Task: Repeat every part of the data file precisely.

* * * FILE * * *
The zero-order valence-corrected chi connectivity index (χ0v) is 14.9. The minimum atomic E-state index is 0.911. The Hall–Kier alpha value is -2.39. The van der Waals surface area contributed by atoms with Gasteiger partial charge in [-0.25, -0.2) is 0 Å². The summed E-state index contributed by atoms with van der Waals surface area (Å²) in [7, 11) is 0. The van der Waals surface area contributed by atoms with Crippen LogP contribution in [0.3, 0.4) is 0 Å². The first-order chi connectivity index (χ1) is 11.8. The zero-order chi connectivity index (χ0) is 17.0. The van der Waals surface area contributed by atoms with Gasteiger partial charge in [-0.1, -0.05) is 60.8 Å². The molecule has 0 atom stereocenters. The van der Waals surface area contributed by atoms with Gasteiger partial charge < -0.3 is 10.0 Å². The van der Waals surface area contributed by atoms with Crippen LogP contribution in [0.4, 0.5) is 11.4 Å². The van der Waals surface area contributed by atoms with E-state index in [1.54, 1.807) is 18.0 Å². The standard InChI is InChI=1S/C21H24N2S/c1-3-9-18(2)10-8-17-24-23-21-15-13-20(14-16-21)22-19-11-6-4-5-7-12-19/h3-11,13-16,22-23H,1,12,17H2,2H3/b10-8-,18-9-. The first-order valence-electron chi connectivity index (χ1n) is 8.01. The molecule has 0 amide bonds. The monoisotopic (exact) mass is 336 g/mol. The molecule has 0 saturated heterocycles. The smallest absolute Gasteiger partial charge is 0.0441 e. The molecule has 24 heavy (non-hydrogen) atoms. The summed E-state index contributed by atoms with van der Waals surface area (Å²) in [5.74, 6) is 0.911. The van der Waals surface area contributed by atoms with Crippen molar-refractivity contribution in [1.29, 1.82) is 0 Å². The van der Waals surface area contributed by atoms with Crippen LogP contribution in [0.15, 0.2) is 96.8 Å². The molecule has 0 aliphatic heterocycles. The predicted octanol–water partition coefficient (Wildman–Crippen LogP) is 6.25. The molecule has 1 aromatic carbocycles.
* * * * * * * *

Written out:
The zero-order valence-corrected chi connectivity index (χ0v) is 14.9. The minimum atomic E-state index is 0.911. The Hall–Kier alpha value is -2.39. The van der Waals surface area contributed by atoms with Gasteiger partial charge in [-0.25, -0.2) is 0 Å². The summed E-state index contributed by atoms with van der Waals surface area (Å²) in [7, 11) is 0. The van der Waals surface area contributed by atoms with Crippen LogP contribution in [0.3, 0.4) is 0 Å². The first-order chi connectivity index (χ1) is 11.8. The zero-order chi connectivity index (χ0) is 17.0. The van der Waals surface area contributed by atoms with Gasteiger partial charge in [-0.1, -0.05) is 60.8 Å². The molecule has 0 atom stereocenters. The van der Waals surface area contributed by atoms with Gasteiger partial charge < -0.3 is 10.0 Å². The van der Waals surface area contributed by atoms with Crippen LogP contribution in [0.4, 0.5) is 11.4 Å². The van der Waals surface area contributed by atoms with E-state index in [1.54, 1.807) is 18.0 Å². The standard InChI is InChI=1S/C21H24N2S/c1-3-9-18(2)10-8-17-24-23-21-15-13-20(14-16-21)22-19-11-6-4-5-7-12-19/h3-11,13-16,22-23H,1,12,17H2,2H3/b10-8-,18-9-. The first-order valence-electron chi connectivity index (χ1n) is 8.01. The molecule has 0 amide bonds. The monoisotopic (exact) mass is 336 g/mol. The molecule has 0 saturated heterocycles. The smallest absolute Gasteiger partial charge is 0.0441 e. The molecule has 24 heavy (non-hydrogen) atoms. The summed E-state index contributed by atoms with van der Waals surface area (Å²) in [5.74, 6) is 0.911. The van der Waals surface area contributed by atoms with Crippen molar-refractivity contribution in [1.29, 1.82) is 0 Å². The van der Waals surface area contributed by atoms with Crippen LogP contribution in [0.15, 0.2) is 96.8 Å². The molecule has 0 aliphatic heterocycles. The predicted octanol–water partition coefficient (Wildman–Crippen LogP) is 6.25. The molecule has 1 aromatic carbocycles.